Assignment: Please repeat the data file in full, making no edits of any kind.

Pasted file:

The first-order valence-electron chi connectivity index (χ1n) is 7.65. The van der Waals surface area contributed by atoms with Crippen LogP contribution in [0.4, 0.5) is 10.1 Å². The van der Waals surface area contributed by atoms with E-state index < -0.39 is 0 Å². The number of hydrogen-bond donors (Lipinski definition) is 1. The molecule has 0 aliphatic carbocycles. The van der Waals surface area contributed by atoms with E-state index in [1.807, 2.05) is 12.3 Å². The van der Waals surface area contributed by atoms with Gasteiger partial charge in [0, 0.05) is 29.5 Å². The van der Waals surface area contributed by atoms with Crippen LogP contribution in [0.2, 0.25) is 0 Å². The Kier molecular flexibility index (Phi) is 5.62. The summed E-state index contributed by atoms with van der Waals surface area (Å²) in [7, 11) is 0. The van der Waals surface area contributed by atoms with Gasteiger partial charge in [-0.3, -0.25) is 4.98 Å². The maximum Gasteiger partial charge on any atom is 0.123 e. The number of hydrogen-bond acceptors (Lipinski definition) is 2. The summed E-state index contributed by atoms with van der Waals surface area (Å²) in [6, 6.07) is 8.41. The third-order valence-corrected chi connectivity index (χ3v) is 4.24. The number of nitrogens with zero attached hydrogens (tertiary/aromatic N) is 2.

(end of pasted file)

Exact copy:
The first-order valence-electron chi connectivity index (χ1n) is 7.65. The van der Waals surface area contributed by atoms with Crippen LogP contribution in [0.4, 0.5) is 10.1 Å². The van der Waals surface area contributed by atoms with E-state index < -0.39 is 0 Å². The number of hydrogen-bond donors (Lipinski definition) is 1. The molecule has 0 aliphatic carbocycles. The van der Waals surface area contributed by atoms with E-state index in [1.807, 2.05) is 12.3 Å². The van der Waals surface area contributed by atoms with Gasteiger partial charge in [0, 0.05) is 29.5 Å². The van der Waals surface area contributed by atoms with Crippen LogP contribution in [0.2, 0.25) is 0 Å². The Kier molecular flexibility index (Phi) is 5.62. The summed E-state index contributed by atoms with van der Waals surface area (Å²) in [7, 11) is 0. The van der Waals surface area contributed by atoms with Gasteiger partial charge in [-0.3, -0.25) is 4.98 Å². The maximum Gasteiger partial charge on any atom is 0.123 e. The number of hydrogen-bond acceptors (Lipinski definition) is 2. The summed E-state index contributed by atoms with van der Waals surface area (Å²) in [6, 6.07) is 8.41. The third-order valence-corrected chi connectivity index (χ3v) is 4.24. The number of nitrogens with zero attached hydrogens (tertiary/aromatic N) is 2.